Saturday, January 29, 2022

Banning Books Is Dumb

Let's set aside, for a moment, the problems with trying stifle thoughts and ideas and the moral and ethical issues involved, or the heavy irony of people who say they hate cancel culture but want to cancel some authors. Banning books is just dumb for some very practical reasons.

Want to make something popular? Ban it.

This has been true forever. Mark Twain took out newspaper ads to thank the people who banned Huck Finn because they helped make copies. When our local scolds got up in arms about a performance of La Cage Aux Folles, it sold out. Today, after news spread of the banning of Maus, it was suddenly on the best-seller list again. No high school teacher with half a brain ever tells students, "Do not do X." Never, for instance, say, "I don't want another peep out of you guys," because you know what the next sound you hear will be. 

This is the 21st Century.

I keep thinking that the current wave of book banners will be really upset when they hear about the internet. Smart phones! Snap chat! Tik tok! There are so many avenues for children to access whatever content they want to find that there could be nothing less productive than pulling a book from the school library. That's before we even get to publicly available stuff like streaming Squid Games (of course, that's only violence, which is somehow less distressing to folks). Trying to control all the media paths to your own child is a major challenge, but trying to control them for other people's children is just folly. You will fail.

And the effects of exposure are...?

For the life of me, I can't find research showing any kind of trauma or damage coming from reading books that some parents disapprove of. Nothing. And we've been at the whole Objecting To Books thing for a while--back in the late 18th to early 19th century, lots of folks were pretty sure that reading novels was Very Bad for women. Fredric Wertham published Seduction of the Innocent in 1954 to make everyone aware that comic books were going to lead to all sorts of juvenile delinquency and homosexuality. And yet after all this time, zero evidence that reading causes trauma or delinquency.

And the thing is, one of the features of a book is that the moment something alarms or even just discomfits you, you can instantly disengage--not like a movie or video. 

This quote

From a student objecting to a book ban in Texas

I'm simply going to say that no government—and public school is an extension of government—has ever banned books and banned information from its public and been remembered in history as the good guys.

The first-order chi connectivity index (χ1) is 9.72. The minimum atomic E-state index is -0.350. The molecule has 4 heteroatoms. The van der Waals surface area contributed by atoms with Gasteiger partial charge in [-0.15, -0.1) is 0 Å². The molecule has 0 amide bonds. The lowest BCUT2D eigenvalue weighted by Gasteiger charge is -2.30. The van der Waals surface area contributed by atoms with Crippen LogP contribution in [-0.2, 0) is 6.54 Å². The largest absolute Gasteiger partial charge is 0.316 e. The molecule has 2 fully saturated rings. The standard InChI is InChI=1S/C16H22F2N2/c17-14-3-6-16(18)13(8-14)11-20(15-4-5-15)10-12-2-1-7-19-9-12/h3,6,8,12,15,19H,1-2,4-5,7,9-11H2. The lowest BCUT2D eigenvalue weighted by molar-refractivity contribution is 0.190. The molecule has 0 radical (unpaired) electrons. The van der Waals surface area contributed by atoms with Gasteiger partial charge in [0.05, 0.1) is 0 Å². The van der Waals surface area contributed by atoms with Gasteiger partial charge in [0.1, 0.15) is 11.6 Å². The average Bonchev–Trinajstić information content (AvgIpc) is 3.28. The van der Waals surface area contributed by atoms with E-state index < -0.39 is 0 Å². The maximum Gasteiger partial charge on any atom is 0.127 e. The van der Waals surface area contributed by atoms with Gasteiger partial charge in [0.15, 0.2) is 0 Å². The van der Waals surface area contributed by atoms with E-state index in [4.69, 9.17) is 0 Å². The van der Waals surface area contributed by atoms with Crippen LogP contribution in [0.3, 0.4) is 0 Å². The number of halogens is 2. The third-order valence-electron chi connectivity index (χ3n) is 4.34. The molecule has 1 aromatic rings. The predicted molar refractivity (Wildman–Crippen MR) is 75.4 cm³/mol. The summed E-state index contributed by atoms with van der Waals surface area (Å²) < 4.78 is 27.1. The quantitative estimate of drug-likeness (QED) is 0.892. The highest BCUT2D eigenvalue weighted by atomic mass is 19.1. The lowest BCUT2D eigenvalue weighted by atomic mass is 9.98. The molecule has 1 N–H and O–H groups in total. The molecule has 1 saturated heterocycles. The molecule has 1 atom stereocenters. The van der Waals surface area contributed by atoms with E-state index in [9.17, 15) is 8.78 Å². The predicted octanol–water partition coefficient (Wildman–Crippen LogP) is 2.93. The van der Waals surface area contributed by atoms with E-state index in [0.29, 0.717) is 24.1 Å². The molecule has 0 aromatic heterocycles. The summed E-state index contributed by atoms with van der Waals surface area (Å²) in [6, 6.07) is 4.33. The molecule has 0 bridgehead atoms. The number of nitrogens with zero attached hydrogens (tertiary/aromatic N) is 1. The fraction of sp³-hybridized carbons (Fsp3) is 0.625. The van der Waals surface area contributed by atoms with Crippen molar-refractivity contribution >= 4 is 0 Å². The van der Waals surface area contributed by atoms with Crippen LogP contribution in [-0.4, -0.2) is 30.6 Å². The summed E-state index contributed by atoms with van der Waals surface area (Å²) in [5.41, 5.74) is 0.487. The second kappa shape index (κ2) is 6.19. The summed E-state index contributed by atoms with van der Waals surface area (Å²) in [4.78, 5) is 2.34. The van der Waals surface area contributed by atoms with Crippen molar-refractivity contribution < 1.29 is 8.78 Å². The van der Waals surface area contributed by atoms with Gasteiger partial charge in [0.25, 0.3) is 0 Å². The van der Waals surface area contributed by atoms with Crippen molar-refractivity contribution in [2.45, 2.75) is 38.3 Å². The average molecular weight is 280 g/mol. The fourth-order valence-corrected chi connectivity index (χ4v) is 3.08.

Using children as an excuse

The whole "protect the children" thing sure seems at times just to be a dodge, that some folks like to use the children as an excuse to ban things that they want to ban for everyone. Here's a god rule of thumb- if you are worried about protecting the children when it comes to naughty books, but not so much when it comes to the effects of poverty and racism and hunger and illness and gunfire, and if you nod your head when politicians say things like “I’ve never really felt it was society’s responsibility to take care of other people’s children," I am going to suspect that you are using children as an excuse to ban what you want to ban.

This is not a trust-building exercise

Book banning sends a message to your kids, and the message is "You cannot be trusted and are probably just one bad page turn away from turning into a terrible person." Maybe that's an approach t9o parenting that you want to try. I don't, and I wouldn't really recommend it.

Even worse is sending the message to some children that Their Kind is not welcome and Their Kind should just stay quiet and not let anyone know who they really are. Imagine how destructive that message could be. Imagine how destructive that message will be if you have one of Their Kind growing up in your very own home.

You can't control other parents.

Seriously. One of the weird aspects of the current parents' right spasm is the parents saying, "I will decide what is right for my child, and also what is right for other parents' children, because I should have absolute control over my child's life but also that privilege only belongs to right-minded people who agree with me and not those crazy parents over there." 

Yes, there are moral and intellectual and ethical arguments to be made against book banning, but let's face it--this is another argument in which everyone thinks they're on the side of the angels. I feel certain book banners are wrong, but I am equally certain that they are doomed to utter failure, because dumb ideas tend to fail.

And no, this does not mean I'm totally cool with exposing my four year olds or my grandchildren to a steady diet of porn. We have some house rules about what kinds of things they do or don't experience, but those are our rules for our house and I have no interest in imposing those rules on everyone else. And if difficult things emerge, we will sit down and talk about them, because a far more effective technique for dealing with difficult or distressing or unfamiliar stuff is, rather than trying to block it all from your child's life, instead to equip your child to deal with it, and sit with them and talk them through it. Listen to them; a lot of what may freak you out they will simply find boring for years--until they don't any more--so pay attention. This is how you deal with books and music and, for that matter, your neighbor's pro-Trump F-bomb flags. 

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